Effective leaders and managers need to have enthusiastic followers. Since people are your key source of competitive advantage, you need every single employee to be fully committed to taking the company forward and doing everything they can to make it a success in the future.
Unfortunately, the recession forced many companies to alter their course. In recession-altered workplaces, employees are often adrift, not really clear what the future holds for them or the company and not sure if or how they can make a difference.
This is where it becomes crucial to create a positive picture of the future that enthuses and energises the workforce and gives your employees something to believe in.
How to Motivate Employees
Imagination can have a powerful effect on motivation and belief. It can also have a direct effect on behaviour. Why do you think golf coaches advise their students to always visualise good shots, rather than think about all the ways the shot can be miss-hit? Professional athletes and coaches in all sports know that imagining positive future scenarios is a powerful way to increase the likelihood of achieving a positive result.
People become excited by their idea of a positive future, they become motivated to make it a reality and their behaviour becomes more focused on achieving the desired outcome. In the same way, you and your teams will have a much better chance of success if you create a picture of the future that leads to positive outcomes.
So how should you go about creating a positive future?
- Involve your employees. The process of creating a positive future can be energising and engaging. Participation in creating their own professional future – and the future of their working environment – is often the critical factor in ensuring employees buy-in to the vision and take responsibility for making it happen.
- Start with strengths. Even though you’ve gone through a difficult time, you and the company have survived. Establishing a strong foundation of strengths reminds the team of their skills and achievements and provides a starting point of positivity and optimism. Things to think about and discuss are:
- What do we know about the strengths of the company, our team, each of the individuals?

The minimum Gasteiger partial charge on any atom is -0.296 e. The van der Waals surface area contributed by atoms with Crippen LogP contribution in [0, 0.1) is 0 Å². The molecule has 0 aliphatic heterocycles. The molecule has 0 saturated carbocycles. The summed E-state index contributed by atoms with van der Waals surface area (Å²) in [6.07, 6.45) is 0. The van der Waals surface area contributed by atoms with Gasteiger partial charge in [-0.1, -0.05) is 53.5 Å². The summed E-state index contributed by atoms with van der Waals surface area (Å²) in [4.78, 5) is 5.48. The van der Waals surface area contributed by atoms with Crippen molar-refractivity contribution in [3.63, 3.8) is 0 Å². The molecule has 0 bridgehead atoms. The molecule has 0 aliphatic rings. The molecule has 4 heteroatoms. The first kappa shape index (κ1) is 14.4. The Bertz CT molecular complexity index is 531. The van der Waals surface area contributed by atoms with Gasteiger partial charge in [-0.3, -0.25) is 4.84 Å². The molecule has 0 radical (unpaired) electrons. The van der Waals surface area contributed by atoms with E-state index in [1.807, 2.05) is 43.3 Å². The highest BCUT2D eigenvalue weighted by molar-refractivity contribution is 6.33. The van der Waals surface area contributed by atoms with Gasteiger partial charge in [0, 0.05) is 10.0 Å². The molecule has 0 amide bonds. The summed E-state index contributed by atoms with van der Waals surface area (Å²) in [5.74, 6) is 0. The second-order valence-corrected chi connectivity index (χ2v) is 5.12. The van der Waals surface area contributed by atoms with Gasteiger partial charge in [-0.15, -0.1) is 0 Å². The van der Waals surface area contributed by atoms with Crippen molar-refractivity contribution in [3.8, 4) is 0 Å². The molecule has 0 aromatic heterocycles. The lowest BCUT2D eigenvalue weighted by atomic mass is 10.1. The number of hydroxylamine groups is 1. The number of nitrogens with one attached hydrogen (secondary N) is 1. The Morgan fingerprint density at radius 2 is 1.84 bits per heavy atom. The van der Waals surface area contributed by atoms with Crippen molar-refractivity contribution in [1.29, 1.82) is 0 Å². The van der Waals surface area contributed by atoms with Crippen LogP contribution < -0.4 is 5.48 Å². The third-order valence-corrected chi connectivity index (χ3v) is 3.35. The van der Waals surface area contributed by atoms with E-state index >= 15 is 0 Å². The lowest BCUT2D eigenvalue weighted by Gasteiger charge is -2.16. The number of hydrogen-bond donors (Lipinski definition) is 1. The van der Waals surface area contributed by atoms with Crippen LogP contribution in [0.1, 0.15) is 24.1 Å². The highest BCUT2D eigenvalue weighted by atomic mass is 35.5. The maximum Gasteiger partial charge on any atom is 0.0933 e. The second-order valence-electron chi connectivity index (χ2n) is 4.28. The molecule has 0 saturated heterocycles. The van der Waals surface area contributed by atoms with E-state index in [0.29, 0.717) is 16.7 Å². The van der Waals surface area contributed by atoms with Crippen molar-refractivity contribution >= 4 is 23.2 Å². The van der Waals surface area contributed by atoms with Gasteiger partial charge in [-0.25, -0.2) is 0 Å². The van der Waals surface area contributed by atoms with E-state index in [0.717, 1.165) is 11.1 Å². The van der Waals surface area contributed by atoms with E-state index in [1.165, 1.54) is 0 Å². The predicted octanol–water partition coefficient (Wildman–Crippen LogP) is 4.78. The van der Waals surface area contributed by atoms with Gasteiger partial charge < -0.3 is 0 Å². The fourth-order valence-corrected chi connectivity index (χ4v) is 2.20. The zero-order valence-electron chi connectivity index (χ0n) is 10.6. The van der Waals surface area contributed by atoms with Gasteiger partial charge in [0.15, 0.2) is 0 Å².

- In spite of all the things that we might want to change, what are we happy with?
- What do we not want to lose as we move forward?
- Describe the perfect future. If your organisation could be everything you dreamed, how would it be? Imagine the future as you want it to be, and then describe what you see in specific, detailed terms. In other words, look “back” from your success and see what helped you succeed in getting there. When this exercise is done with a team, they will typically see world-class processes, culture, technology, people and performance. Importantly though, this attractive picture of the future doesn’t just come from anywhere; because you started with strengths, it is built on the foundations of what you know you can do, meaning that the imagined perfect future is essentially both desirable and achievable.
- Help each person identify the “What’s in it for me?” factor. Creating a positive future as a team is a great opportunity for synergy. However, while the whole team may have the same positive picture of the future, the benefits of making it a reality are likely to be different for each person. To really gain commitment and collective action, each employee needs to fully appreciate its meaning for them personally see what is in it for them personally.
Finally, demonstrate your own personal sense of excitement about the positive future you’ve created. Constantly express your personal confidence in ultimate success and endlessly seek, find and use examples of success and progress to build a sense of momentum.
These are all approaches I use when I facilitate team strategy days and workshops.
Walt Disney was a genius at getting his employees committed to his organisation’s future. When he started his theme parks he was clear on their purpose and their strength. He said “We’re in the happiness business”. That is very different from being in the theme park business. Walt Disney’s picture of the future was clear. “Keep the same smile on people’s faces when they leave the park as when they enter”. He didn’t care whether a guest was in the park two hours or ten hours. He just wanted to keep them smiling. A clear picture of the future drives everything the cast members (employees) do with their guests (customers) and inspires excitement, commitment and ownership for making that picture a reality.